Using complicated business jargon is unlikely to impress either. Of course, use words to help describe previous roles, but don’t just use complicated terms for the sake of trying to sound good.
4. Submitting a life story rather than a CV
I’m a fan of a short, concise CV that is clearly tailored to the role and speaks directly to me. Avoid writing a CV which is pages long; recruiters and hiring managers only require the salient facts. Grab their attention with concise bullet-points and terse descriptions, as opposed to sprawling, verbose sentences.
This goes for professionals of all levels of seniority. It doesn’t matter how illustrious a career you’ve had, none of us need pages and pages to sell ourselves for a particular position and, if you do, then you’re probably including information that isn’t relevant. This comes back to my first point about following your own agenda; focus your CV on only the job description and you won’t have to worry about excessive length.
Struggling to streamline your CV? This advice will help you.
5. Not telling the truth
The quickest way to make yourself unpopular with hiring managers and recruiters is to embellish the facts or outright fabricate your employment history and/or personal achievements. You may not be pulled up on it immediately, but at some point down the line you will come to regret it. Amongst the top fabrications are: giving yourself a retrospective promotion, taking credit for the work of another employee, overstating your length in a company and claiming to have qualifications you never obtained — you can read about the consequences of these mistakes in greater detail in this blog.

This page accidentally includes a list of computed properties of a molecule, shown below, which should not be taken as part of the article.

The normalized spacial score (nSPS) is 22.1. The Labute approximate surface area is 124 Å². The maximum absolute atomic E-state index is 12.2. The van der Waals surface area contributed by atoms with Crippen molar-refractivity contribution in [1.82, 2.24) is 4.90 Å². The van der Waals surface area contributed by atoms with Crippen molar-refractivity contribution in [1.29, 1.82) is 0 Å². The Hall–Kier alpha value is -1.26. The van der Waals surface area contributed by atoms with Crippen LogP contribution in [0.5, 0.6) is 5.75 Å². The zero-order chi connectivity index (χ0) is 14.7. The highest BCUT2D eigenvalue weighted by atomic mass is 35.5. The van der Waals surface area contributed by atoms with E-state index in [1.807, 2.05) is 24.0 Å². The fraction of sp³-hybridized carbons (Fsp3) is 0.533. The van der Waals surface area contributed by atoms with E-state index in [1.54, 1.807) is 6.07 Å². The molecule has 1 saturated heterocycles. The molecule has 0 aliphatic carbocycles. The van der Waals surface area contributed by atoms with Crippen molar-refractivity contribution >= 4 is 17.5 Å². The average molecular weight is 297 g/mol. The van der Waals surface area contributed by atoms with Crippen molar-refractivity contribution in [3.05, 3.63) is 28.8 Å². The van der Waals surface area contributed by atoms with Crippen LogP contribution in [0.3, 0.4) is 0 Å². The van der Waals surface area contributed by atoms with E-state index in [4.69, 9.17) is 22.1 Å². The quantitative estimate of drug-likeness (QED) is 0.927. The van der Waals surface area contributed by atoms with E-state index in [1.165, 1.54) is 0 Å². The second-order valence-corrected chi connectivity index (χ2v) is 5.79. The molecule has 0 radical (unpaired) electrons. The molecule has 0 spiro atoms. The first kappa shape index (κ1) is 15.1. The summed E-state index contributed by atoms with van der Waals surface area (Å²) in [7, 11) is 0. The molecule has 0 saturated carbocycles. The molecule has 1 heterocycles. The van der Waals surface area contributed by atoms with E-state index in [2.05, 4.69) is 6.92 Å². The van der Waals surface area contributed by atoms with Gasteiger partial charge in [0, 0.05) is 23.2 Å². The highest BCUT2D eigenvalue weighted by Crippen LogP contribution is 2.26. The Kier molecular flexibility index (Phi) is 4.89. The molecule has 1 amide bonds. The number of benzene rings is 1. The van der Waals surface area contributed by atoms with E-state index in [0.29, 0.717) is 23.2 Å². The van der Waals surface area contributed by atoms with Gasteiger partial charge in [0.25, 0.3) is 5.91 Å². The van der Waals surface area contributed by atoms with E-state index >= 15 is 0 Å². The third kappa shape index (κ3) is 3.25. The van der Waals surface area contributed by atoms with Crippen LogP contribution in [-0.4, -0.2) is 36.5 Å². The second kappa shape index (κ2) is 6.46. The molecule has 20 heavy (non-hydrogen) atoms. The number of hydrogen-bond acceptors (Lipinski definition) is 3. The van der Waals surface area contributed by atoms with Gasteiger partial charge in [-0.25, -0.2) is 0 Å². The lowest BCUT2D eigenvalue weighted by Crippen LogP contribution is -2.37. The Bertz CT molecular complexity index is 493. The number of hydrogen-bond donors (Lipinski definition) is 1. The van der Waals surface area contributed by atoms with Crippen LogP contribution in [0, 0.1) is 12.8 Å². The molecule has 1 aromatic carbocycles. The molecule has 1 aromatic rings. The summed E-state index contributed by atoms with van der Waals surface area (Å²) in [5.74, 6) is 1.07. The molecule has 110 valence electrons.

If there’s information in your past which you’d rather not mention — such as being fired from a company — then you’re entirely within your rights to omit it from your CV, but when later asked about it it’s always best to be up front and honest.
Admittedly, CVs are by no means a perfect candidate vetting process, but they are the most effective out of the options available. There are many things that your CV won’t include, which are of equal value to your chances of being successfully selected. Soft skills are always hard to properly articulate in a CV, for example. The same applies for assessing a candidate’s fit in an organisation; it’s not until the interview stage that an employer can get a clear idea of whether the candidate has the right personality. So, whilst you won’t be able to give a full insight into your character on a typed piece of A4, at least try to give enough of an enticing preview to land you an interview — during which you can truly show the best version of you to the interviewer.
Whole books have been written on how to write a CV, however it really doesn’t have to be that complicated. Quite the opposite; keep yours succinct, snappy and salient to the position you’re applying for and sooner or later you’ll land the job you’ve always wanted.
I hope you have found the above advice useful. If you’re currently updating your CV, you may also find the below CV tips and podcast useful.